Like many of my peers, my first introduction to cryptocurrency came when I read a buzzy article about how a teenager became an overnight millionaire by investing in Bitcoin. Soon, that one astonishing account rippled into thousands of success stories, and it wasn’t long until the internet was practically overrun with news of Bitcoin and the blockchain. But even despite a significant dip in the price of Bitcoin over the last month, cryptocurrencies are moving past its five-minutes of internet fame and are actually gaining legitimate merit in the business and finance world. Prestigious colleges are now offering classes on cryptocurrency, governments are talking about drafting more rigorous cryptocurrency regulations, and even we here at Brit + Co held a cryptocurrency summit last month as a primer for women to discuss how to invest in digital currencies.
But while the internet is running amuck with data-heavy crypto reports, not too many folks are decoding this trendy but complicated new currency for beginners. The sad truth is that only five percent of cryptocurrency investors are women — a fact that we believe is partially due to the lack of adequate digestible information. So for all you ladies who want to start understanding the basics of crypto, here are 13 basic things you need to know before investing.
1. Understand the history of Bitcoin. Created in 2009 by a mysterious figure known only by the alias Satoshi Nakamoto, Bitcoin is the first and most popular cryptocurrency to hit the market. Bitcoin was originally created as a decentralized way to make digital payments using technology. But it isn’t tangible like gold or paper money — instead, Bitcoin is generated or mined through a complex series of mathematical formulas. To purchase it, you must first create a digital wallet. Then, when someone uses a Bitcoin to purchase goods or services or decides to trade it with someone, that transaction is validated by thousands of computers in a vast network and recorded on a public ledger.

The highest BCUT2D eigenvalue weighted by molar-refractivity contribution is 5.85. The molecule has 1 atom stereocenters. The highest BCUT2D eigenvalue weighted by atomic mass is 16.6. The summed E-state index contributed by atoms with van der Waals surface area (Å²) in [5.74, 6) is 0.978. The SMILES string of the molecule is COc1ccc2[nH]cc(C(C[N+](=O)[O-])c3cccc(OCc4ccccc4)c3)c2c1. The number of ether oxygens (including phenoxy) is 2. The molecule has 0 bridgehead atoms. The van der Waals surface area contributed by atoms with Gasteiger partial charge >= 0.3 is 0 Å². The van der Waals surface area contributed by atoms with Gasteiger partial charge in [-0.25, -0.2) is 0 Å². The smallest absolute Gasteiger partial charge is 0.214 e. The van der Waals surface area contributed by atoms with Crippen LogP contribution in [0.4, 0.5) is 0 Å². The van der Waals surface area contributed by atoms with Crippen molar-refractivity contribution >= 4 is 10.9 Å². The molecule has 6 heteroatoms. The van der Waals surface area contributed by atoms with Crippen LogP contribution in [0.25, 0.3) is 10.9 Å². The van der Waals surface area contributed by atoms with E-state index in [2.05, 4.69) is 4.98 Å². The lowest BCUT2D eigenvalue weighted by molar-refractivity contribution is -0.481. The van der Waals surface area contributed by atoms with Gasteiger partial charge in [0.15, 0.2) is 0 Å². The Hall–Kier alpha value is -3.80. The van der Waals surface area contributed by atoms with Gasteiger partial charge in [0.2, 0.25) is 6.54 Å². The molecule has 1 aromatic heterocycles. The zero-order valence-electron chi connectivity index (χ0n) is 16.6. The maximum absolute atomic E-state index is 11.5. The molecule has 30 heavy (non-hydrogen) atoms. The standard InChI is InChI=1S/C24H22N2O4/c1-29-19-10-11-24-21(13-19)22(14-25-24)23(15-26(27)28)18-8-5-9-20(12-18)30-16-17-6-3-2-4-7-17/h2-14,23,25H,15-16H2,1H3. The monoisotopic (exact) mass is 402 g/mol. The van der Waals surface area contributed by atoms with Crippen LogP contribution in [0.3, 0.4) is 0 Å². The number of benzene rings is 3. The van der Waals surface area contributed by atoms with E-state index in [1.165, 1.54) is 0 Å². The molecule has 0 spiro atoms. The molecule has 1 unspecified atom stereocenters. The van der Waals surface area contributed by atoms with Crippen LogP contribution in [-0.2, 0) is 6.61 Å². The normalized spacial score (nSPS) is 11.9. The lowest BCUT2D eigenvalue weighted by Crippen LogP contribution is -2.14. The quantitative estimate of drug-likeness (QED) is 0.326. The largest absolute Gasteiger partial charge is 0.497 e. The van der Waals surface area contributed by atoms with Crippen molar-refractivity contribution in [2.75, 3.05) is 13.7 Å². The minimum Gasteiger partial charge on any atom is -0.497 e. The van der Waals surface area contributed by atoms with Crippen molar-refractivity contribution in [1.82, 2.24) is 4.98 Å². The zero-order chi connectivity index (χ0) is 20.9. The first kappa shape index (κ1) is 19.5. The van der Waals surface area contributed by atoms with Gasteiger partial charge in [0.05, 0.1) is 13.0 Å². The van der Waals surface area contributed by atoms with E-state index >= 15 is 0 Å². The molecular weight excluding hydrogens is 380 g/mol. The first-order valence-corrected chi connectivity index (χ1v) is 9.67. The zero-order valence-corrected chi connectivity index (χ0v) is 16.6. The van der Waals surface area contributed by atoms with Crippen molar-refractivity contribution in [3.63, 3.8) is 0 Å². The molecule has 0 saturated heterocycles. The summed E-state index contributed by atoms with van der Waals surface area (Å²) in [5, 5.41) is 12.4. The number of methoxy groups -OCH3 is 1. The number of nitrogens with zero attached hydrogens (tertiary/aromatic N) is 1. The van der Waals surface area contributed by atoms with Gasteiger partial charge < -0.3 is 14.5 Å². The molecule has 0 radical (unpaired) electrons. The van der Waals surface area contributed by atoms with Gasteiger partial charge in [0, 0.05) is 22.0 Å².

2. Don’t use Bitcoin to buy your morning coffee. Bitcoin originated as a way to simplify the process of making digital payments. So does that mean you should be using Bitcoin to buy your everyday micro-payments like your morning Starbucks? Well, the short answer is no. While there are certainly some companies that accept cryptocurrencies like Bitcoin in exchange for goods and services (Overstock and Expedia are two good examples), Bitcoin is currently being used as an investment tool. “As [Bitcoin] becomes more expensive and as the difficulty in transactions continues to rise, some are starting to see it as a store of value,” notes financial expert and Senior Writer at Student Loan Hero Miranda Marquit. “There are a few who still use it as a medium of exchange, but more and more — especially with all the recent hoopla — people are thinking of it as an asset.”
3. Set up a cryptocurrency wallet. So you want to start investing in cryptocurrency — what’s the first step? After doing your research and finding a cryptocurrency that you want to commit to, the first step is to create a digital wallet. According to BlockGeeks, “A cryptocurrency wallet is a software program that stores private and public keys and interacts with various blockchains to enable users to send and receive digital currency and monitor their balance.”
There are many different ways to create a digital wallet, but by far the most popular and secure way to do so is through Coinbase. Coinbase is a digital currency wallet where merchants and consumers can transact with a ton of new digital currencies like Bitcoin, Ethereum, and Litecoin. To create an account, you need to enter your contact information, confirm your identity with your passport or photo ID, and link your credit card and bank information. If you don’t want to use an online wallet, you can also use specialized software, a mobile app, a physical wallet, or a printed paper wallet. For more information about types of wallets, check out this handy article from Coindesk. Just keep in mind that if a wallet service doesn’t ask for confirmation details like your passport or ID, you should probably be wary of using it.